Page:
Sunday, October 14, 2007

Economic idiocy

Dion's promise to cut the corporations already low tax burden even further isn't just bad politics, it's bad economics. It's premise, like all Liberal Party efforts to cut Corporate Canada's responsibilities to civil society, is that big business will re-invest these savings in the economy, in new industry and new jobs.

Except that despite record profits due largely to past Liberal giveaways, Canadian corporations have a lousy productivity record.
Canadian corporations are riding a wave of record profits and sitting on an unprecedented pile of cash, according to a bank study released yesterday.

The TD Bank report, which comes amid outbursts of anger by corporate Canada over the minority Liberal government's shelving of their promised tax cuts, raises questions about whether, in fact, they need or would make productive use of further tax relief.

"Certainly that would be the conclusion, looking at their cash flow," said TD Bank chief economist Don Drummond, a co-author of the report.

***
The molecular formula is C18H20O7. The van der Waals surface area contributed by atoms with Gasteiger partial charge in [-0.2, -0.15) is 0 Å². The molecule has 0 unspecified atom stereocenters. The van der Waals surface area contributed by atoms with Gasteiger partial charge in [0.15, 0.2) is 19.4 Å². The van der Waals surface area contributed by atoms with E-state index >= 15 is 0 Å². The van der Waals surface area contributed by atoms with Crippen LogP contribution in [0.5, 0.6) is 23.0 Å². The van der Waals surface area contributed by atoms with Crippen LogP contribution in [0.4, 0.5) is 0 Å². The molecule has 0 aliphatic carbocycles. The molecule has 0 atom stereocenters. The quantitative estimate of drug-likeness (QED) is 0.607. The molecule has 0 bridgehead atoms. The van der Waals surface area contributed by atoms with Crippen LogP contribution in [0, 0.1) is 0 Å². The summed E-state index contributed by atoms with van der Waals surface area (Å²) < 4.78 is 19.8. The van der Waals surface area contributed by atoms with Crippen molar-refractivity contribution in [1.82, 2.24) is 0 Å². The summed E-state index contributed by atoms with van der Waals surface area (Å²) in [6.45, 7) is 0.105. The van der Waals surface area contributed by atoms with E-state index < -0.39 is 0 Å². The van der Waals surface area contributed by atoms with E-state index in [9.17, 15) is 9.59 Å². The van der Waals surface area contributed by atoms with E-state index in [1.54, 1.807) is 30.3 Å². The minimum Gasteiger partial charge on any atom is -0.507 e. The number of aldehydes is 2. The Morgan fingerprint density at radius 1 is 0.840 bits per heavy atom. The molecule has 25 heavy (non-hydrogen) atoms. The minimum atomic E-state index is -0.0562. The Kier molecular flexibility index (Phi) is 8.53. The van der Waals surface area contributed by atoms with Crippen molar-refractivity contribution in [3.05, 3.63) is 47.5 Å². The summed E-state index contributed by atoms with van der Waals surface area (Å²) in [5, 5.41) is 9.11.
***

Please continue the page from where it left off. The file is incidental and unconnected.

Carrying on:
Canadian Labour Congress economist Andrew Jackson said the TD report also reveals that the surge in profits, which are in part due to the tax cuts businesses have enjoyed over the past half decade, have not led to a matching increase in corporate investment.
That was two years ago. Their record hasn't improved.

So Dion's giveaway would probably help the bottom line of boardroom fat-cats and finance even more obscene executive compensation. That's about it. Given the anemic state of corporate investment this is rewarding low productivity. Hardly looking after the concerns of ordinary Canadians.

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